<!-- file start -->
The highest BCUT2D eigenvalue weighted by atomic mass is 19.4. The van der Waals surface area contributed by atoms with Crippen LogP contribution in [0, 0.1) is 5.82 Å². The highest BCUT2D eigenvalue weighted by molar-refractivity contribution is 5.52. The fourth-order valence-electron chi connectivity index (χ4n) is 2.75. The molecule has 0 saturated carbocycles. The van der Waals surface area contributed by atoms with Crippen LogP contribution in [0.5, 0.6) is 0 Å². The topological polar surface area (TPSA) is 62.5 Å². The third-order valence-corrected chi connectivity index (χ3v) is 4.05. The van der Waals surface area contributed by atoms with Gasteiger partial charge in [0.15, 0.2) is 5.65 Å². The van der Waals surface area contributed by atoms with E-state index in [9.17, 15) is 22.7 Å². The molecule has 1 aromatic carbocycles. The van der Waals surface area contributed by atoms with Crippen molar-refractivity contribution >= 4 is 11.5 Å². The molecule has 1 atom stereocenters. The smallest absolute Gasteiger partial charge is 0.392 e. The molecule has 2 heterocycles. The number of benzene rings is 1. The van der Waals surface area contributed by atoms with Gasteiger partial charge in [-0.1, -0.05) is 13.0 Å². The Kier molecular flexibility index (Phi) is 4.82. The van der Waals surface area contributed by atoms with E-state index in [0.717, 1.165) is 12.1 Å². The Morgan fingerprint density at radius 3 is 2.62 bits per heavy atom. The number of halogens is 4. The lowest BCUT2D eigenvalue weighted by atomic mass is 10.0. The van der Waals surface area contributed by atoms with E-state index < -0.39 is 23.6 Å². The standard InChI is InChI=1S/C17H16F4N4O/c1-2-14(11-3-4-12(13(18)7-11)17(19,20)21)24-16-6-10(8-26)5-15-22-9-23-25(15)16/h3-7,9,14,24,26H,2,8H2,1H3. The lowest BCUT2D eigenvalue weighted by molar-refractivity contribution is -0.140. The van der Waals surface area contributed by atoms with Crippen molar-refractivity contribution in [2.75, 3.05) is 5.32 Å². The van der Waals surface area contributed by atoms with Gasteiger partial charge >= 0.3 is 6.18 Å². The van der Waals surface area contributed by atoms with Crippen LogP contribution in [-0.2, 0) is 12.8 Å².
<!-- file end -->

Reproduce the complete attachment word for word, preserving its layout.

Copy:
The highest BCUT2D eigenvalue weighted by atomic mass is 19.4. The van der Waals surface area contributed by atoms with Crippen LogP contribution in [0, 0.1) is 5.82 Å². The highest BCUT2D eigenvalue weighted by molar-refractivity contribution is 5.52. The fourth-order valence-electron chi connectivity index (χ4n) is 2.75. The molecule has 0 saturated carbocycles. The van der Waals surface area contributed by atoms with Crippen LogP contribution in [0.5, 0.6) is 0 Å². The topological polar surface area (TPSA) is 62.5 Å². The third-order valence-corrected chi connectivity index (χ3v) is 4.05. The van der Waals surface area contributed by atoms with Gasteiger partial charge in [0.15, 0.2) is 5.65 Å². The van der Waals surface area contributed by atoms with E-state index in [9.17, 15) is 22.7 Å². The molecule has 1 aromatic carbocycles. The van der Waals surface area contributed by atoms with Crippen molar-refractivity contribution >= 4 is 11.5 Å². The molecule has 1 atom stereocenters. The smallest absolute Gasteiger partial charge is 0.392 e. The molecule has 2 heterocycles. The number of benzene rings is 1. The van der Waals surface area contributed by atoms with Gasteiger partial charge in [-0.1, -0.05) is 13.0 Å². The Kier molecular flexibility index (Phi) is 4.82. The van der Waals surface area contributed by atoms with E-state index in [0.717, 1.165) is 12.1 Å². The Morgan fingerprint density at radius 3 is 2.62 bits per heavy atom. The number of halogens is 4. The lowest BCUT2D eigenvalue weighted by atomic mass is 10.0. The van der Waals surface area contributed by atoms with E-state index < -0.39 is 23.6 Å². The standard InChI is InChI=1S/C17H16F4N4O/c1-2-14(11-3-4-12(13(18)7-11)17(19,20)21)24-16-6-10(8-26)5-15-22-9-23-25(15)16/h3-7,9,14,24,26H,2,8H2,1H3. The lowest BCUT2D eigenvalue weighted by molar-refractivity contribution is -0.140. The van der Waals surface area contributed by atoms with Crippen molar-refractivity contribution in [2.75, 3.05) is 5.32 Å². The van der Waals surface area contributed by atoms with Gasteiger partial charge >= 0.3 is 6.18 Å². The van der Waals surface area contributed by atoms with Crippen LogP contribution in [-0.2, 0) is 12.8 Å².